Do I Need a Will?

One of the most frequent things I hear from potential clients is “I don’t have much, so I don’t need a will.” If you do not have substantial assets, then you may be wondering if this is true. Read More


Simple End of Year Tax Planning and Wealth Transfer Tips

Believe it or not, the end of 2020 is quickly approaching (insert collective sigh of relief). While I think most of us are ready to start looking forward to 2021 and would prefer to not even have to utter the words 2020 anymore, now is the time to finish off the year strong by reviewing simple, yet important, year-end tax planning and wealth transfer tips.  When most people think of tax planning and wealth transfer, they may have in mind complex estate planning documents and an overload of legal and accounting advice.  But that doesn’t have to be the case.  Here are three simple tips that you can implement with relative ease, though you will want to consult your tax advisor first. Read More


Attorney David Anderson joins CASA board

Attorney David Anderson joins CASA board Read More


ELPO staff pitch in for United Way’s Day of Caring

ELPO staff pitch in for United Way's Day of Caring Read More


How to give money without getting a tax headache: Part 1

By Nathan Vinson, Attorney English, Lucas, Priest and Owsley, LLP It’s a generous time of year. There are donations making their way to non-profits, and checks being written in lieu of gifts to family members. If you prefer to give money rather than gifts to children, grandchildren or others on your list, there are a few things you need to know before you write that check. We’ll address just giving to your children in this blog post; we’ll address giving to charities in part two later this month. The main point: your gift can trigger your obligation to file a gift tax return if you aren’t careful. We’ll walk you through who you can give to, how you can give and how much you can give. Here’s the official information from the IRS. Read More


Tennessee Court allows estranged husband to bring wrongful death suit but allocates of proceeds to back child support

Depending upon the law of the state in which a person dies, it may be possible for his or her survivors to file a wrongful death lawsuit, a survival action, or both. Typically, state law also dictates who has the right to file suit, the appropriate lawsuit(s), the types of damages that may be sought, and how the proceeds will be divided among the various interested parties. Difficulties sometimes arise in identifying the proper party to bring the suit. When this happens, it is up to the trial court judge to apply the law to the particular facts of the case. If any litigant is dissatisfied with the judge's ruling, he or she may seek relief in the court of appeals, or thereafter the state supreme court. Read More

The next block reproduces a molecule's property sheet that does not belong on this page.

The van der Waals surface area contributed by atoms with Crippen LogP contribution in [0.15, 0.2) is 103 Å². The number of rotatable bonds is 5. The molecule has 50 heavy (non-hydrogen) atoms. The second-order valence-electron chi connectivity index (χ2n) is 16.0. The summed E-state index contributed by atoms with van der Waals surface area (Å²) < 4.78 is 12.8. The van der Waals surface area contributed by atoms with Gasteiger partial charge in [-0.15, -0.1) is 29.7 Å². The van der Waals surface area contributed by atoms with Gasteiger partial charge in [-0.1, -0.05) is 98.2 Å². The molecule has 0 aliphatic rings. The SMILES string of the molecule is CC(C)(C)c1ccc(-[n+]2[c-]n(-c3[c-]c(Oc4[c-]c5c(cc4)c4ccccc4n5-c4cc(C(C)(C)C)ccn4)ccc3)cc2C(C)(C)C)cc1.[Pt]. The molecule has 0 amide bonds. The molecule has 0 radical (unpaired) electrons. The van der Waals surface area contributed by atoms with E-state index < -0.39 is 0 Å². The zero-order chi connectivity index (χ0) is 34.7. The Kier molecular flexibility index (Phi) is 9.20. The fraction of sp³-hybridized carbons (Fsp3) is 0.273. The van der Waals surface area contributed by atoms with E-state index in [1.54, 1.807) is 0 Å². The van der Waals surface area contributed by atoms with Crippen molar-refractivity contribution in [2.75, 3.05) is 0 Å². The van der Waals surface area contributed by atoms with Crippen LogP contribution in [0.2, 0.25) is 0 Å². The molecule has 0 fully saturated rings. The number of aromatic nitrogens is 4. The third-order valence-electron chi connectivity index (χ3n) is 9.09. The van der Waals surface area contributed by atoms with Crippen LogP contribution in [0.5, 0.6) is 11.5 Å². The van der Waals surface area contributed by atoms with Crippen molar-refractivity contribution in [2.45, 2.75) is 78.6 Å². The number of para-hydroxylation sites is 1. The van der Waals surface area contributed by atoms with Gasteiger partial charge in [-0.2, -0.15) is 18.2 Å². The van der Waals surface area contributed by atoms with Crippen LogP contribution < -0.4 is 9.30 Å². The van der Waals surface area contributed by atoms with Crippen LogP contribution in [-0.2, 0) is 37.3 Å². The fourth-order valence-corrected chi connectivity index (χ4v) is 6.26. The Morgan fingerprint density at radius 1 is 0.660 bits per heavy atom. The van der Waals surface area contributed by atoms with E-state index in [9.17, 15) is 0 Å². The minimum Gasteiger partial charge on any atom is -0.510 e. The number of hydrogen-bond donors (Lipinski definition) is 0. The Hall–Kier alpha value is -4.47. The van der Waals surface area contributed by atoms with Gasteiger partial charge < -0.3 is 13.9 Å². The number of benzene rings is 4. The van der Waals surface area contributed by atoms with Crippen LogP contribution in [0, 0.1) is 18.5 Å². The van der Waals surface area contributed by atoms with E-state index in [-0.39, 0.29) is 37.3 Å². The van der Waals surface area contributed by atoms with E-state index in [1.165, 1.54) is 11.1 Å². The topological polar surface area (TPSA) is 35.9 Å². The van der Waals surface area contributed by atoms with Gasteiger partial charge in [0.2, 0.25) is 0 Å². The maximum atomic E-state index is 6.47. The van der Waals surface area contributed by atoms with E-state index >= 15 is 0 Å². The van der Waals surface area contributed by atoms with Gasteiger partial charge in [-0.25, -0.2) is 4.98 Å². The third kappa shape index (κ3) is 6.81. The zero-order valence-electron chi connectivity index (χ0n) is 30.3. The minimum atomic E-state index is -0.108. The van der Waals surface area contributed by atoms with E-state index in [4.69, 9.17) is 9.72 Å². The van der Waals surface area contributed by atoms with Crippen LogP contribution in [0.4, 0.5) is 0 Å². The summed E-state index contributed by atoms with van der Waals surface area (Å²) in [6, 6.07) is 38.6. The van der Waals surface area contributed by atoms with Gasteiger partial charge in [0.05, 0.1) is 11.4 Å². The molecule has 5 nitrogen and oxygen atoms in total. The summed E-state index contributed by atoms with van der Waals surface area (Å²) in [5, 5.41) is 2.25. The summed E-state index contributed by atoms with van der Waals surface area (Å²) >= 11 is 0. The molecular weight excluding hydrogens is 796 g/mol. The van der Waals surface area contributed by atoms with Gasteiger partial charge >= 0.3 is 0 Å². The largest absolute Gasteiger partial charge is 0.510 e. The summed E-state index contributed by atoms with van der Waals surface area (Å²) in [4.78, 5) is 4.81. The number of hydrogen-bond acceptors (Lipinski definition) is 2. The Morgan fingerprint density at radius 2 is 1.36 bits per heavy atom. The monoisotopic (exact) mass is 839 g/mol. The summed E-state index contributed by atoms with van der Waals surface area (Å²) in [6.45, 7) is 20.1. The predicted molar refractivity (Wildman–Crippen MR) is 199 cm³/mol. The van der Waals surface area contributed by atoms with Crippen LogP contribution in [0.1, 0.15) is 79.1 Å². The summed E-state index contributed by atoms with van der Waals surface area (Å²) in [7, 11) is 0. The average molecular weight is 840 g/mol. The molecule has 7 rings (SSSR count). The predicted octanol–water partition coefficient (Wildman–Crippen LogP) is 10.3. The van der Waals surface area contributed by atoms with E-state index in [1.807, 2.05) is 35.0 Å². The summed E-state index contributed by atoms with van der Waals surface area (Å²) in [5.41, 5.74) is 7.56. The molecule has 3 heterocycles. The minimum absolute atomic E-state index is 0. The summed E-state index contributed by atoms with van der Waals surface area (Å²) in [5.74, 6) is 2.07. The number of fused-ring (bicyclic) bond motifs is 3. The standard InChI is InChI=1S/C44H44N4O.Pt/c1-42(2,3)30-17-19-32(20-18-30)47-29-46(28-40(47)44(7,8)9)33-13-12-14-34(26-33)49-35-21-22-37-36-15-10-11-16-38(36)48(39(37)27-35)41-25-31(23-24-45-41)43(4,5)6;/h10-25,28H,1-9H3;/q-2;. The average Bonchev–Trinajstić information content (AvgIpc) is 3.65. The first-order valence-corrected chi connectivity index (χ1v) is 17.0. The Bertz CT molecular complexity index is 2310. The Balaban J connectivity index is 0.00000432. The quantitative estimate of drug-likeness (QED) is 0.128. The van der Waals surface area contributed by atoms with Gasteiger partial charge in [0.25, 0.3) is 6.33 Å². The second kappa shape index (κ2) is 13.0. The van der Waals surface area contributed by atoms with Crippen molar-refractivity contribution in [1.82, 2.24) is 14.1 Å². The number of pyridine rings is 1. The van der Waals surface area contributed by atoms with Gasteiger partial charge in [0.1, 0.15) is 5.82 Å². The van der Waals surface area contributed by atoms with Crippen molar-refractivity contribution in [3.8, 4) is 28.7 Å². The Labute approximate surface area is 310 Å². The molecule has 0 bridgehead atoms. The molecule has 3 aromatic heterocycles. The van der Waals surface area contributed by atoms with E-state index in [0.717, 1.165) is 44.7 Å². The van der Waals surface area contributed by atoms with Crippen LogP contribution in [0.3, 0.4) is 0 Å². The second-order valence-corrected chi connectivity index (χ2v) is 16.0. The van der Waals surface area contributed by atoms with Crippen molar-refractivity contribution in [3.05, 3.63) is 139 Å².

Choosing a potential guardian for your children in your will

By Elizabeth McKinney, Attorney and Partner English, Lucas, Priest & Owsley, LLP Estate planning often involves thinking about things you’d rather not, and perhaps the most unpleasant of tasks is to consider who you’d appoint as guardians for your minor or special needs children in the event of your death. Read More


Titling a bank account: why it matters

Estate law By Nathan Vinson Attorney, ELPO Law It’s a fairly simple act to add someone as a second account holder on a bank account. Usually, a visit to the bank with both persons and signing a few pieces of paperwork is all it takes. We often see clients add an adult child as a co-owner of a bank account, thinking this will make things easier for them should the child ever need to pay bills on their behalf. There’s a problem, though, with adding someone as an equal account holder. Upon your death, the survivor can keep all of the money in that account. It bypasses probate and does not become part of the estate. Read More


Six Things to Do When You Have a Child

Having a child can be exciting (and stressful).  Probably the last thing you might think to do when having a child is to update an estate plan, but it’s absolutely necessary.  Here are 6 things to consider when you have a child. Read More


Shelley Chatfield joins Center for Courageous Kids Committee

Associate Shelley Chatfield recently joined the Advocacy Committee of the Center for Courageous Kids, a dynamic organization in Scottsville, Ky., that holds camps for medically fragile children and their families. Read More